Despite being a destination containing some of the world’s best cultural and historical sites, and some of its best food, many people hesitate to book a trip to the Indian Subcontinent out of fear that they will fall ill during their travels there.
By learning how to stay healthy in India, you can avoid these issues and have a marvelous time.
Buy a comprehensive travel insurance plan in place before leaving
Despite all your best efforts to stay healthy using the tips below, you might slip up anyway and get seriously ill.
While this is a rare occurrence for those that are mindful about their health on the road, it still happens, and costs for treatment can quickly exceed your ability to pay if you don’t have a robust travel insurance policy in place.
By buying coverage before leaving home and keeping it up to date on an extended trip, you’ll have a backup plan in the unlikely event that everything goes south for you on the health front.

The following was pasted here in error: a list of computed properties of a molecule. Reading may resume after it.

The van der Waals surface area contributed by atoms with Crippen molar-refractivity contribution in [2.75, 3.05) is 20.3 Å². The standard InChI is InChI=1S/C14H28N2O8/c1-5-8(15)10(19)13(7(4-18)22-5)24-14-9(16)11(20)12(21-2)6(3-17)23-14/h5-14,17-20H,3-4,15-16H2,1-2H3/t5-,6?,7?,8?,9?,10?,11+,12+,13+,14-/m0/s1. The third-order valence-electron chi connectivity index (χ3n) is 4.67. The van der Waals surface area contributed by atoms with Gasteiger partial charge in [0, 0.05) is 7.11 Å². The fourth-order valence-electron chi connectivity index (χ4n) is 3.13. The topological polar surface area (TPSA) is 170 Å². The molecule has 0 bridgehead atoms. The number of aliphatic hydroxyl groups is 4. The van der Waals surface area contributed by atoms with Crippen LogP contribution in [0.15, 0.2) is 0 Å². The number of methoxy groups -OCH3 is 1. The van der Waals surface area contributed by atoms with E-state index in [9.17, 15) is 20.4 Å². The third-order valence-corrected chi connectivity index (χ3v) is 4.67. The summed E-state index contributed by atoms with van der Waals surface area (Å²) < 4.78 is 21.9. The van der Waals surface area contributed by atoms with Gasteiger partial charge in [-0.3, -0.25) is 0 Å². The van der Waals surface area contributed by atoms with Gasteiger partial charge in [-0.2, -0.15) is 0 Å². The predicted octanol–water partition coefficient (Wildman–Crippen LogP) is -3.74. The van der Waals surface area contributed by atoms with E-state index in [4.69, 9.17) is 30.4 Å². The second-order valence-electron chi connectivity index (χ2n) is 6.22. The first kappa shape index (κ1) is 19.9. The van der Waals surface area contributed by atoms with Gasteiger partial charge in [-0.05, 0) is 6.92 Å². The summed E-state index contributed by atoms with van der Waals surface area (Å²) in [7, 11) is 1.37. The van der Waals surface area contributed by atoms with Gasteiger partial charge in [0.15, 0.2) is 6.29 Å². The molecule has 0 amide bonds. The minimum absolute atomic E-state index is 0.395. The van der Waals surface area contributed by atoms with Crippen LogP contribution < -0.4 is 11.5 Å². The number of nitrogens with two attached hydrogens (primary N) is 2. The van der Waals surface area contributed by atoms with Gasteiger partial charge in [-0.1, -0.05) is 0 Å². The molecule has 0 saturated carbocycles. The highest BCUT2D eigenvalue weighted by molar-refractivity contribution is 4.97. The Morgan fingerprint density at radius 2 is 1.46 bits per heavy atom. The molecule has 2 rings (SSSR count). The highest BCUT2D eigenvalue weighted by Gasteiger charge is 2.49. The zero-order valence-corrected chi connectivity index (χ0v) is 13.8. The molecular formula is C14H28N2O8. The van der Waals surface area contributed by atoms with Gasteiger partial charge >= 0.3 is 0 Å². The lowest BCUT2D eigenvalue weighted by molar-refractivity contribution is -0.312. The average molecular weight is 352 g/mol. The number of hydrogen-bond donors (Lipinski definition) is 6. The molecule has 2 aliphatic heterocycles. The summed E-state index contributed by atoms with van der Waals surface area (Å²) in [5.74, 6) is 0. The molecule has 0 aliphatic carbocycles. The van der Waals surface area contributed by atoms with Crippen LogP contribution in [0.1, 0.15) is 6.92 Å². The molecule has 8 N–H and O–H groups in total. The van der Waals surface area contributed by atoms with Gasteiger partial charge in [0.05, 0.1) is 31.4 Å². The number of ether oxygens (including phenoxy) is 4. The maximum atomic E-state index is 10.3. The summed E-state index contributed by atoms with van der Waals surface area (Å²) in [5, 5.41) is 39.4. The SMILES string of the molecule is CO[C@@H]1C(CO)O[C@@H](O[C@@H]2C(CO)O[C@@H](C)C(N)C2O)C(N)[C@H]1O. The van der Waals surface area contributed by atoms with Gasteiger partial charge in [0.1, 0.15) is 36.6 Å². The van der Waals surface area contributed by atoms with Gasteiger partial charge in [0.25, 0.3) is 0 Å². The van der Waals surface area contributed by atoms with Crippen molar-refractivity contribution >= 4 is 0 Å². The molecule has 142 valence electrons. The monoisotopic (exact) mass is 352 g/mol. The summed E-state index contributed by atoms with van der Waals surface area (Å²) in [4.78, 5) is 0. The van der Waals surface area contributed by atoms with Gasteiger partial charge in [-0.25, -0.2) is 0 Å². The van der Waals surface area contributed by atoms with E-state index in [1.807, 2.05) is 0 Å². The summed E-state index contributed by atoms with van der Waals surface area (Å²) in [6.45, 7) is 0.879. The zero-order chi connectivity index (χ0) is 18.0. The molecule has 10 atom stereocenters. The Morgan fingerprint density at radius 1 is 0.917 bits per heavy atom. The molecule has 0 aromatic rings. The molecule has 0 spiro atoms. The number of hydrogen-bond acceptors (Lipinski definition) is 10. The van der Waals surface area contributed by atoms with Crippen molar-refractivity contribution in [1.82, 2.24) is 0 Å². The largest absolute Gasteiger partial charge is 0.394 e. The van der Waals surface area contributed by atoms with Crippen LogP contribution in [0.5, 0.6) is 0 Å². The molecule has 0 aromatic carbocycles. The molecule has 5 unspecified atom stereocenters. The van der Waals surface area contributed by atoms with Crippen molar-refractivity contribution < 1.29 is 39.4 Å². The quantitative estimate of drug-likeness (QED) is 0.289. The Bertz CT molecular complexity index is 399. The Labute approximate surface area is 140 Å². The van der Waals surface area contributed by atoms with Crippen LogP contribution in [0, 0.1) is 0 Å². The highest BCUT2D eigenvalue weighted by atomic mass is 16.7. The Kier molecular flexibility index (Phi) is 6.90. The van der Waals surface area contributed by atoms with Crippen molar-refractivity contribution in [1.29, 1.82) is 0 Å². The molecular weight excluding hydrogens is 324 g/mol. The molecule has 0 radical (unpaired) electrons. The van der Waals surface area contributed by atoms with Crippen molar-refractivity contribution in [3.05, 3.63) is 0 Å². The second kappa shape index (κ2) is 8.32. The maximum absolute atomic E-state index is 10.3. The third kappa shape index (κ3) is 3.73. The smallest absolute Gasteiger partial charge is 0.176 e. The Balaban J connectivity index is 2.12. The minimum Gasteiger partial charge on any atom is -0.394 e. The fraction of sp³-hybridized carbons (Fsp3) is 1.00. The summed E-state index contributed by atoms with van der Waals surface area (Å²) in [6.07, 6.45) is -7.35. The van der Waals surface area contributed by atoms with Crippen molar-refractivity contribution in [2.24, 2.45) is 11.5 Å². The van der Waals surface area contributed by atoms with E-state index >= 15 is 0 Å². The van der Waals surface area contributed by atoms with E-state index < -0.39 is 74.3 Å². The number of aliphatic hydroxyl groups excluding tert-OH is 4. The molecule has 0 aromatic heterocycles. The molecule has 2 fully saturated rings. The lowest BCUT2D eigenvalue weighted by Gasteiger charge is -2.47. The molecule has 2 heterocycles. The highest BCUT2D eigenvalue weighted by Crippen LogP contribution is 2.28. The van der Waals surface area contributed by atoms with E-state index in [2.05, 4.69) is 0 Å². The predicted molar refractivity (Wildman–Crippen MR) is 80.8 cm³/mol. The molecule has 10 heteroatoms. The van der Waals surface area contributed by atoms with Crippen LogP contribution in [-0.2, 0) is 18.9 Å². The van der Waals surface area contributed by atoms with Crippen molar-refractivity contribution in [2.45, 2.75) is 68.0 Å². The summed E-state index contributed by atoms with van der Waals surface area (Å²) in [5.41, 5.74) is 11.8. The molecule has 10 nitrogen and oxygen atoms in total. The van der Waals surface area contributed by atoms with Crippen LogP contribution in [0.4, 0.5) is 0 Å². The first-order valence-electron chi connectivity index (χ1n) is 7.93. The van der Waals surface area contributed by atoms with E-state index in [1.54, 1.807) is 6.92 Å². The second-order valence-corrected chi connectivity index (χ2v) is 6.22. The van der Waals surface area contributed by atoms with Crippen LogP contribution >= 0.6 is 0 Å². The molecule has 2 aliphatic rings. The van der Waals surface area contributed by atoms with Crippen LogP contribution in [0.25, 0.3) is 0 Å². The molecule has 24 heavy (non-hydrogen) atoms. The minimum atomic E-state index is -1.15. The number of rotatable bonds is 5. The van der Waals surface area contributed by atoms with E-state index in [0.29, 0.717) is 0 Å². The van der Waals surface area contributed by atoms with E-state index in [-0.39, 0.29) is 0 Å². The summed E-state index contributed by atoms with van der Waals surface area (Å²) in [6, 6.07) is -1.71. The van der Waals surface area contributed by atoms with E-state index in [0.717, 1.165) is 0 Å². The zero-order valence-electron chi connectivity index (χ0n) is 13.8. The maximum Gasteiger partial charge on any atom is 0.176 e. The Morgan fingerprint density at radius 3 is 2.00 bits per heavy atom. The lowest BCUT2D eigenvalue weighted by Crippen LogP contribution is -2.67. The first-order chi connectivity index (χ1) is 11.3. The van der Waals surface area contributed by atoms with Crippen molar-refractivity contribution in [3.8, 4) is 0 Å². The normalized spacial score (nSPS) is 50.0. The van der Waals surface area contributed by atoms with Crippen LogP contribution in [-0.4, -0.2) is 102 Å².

Get all the vaccines recommended for the Indian Subcontinent
Make sure that you get poked for meningitis, hepatitis A & B, and typhoid fever before departing for India.
Get inoculated for Japanese encephalitis if you plan on spending significant time in the countryside, and if you are coming up on the latter years opposite to your last MMR and polio booster shots, now would be a good time to re-up your immunity to these nasty bugs.
Only drink sealed bottled water / bring water purification tablets if you’re trekking
Point blank: the water in India is not safe for human consumption due to industrial pollution and the lack of attention by civil authorities with regards to proper water purification.
As such, you should only drink sealed, bottled water while in India, and if you have to resort to drinking the tap water, boil it for a minimum of 20 minutes, or install / use a water purifier if you are going to living there for a prolonged period of time.
If eating street food, eat where tons of locals eat
Don’t avoid all that drool-inducing street food as a result of your fear of getting sick. Watch for the locals and observe where they are eating en masse: not only is a crowd a vote of confidence in the cooking and hygiene of a specific cook, the rapid turnover of food reduces the odds of spoilage occurring from ingredients that sit outside of safe storage for too long.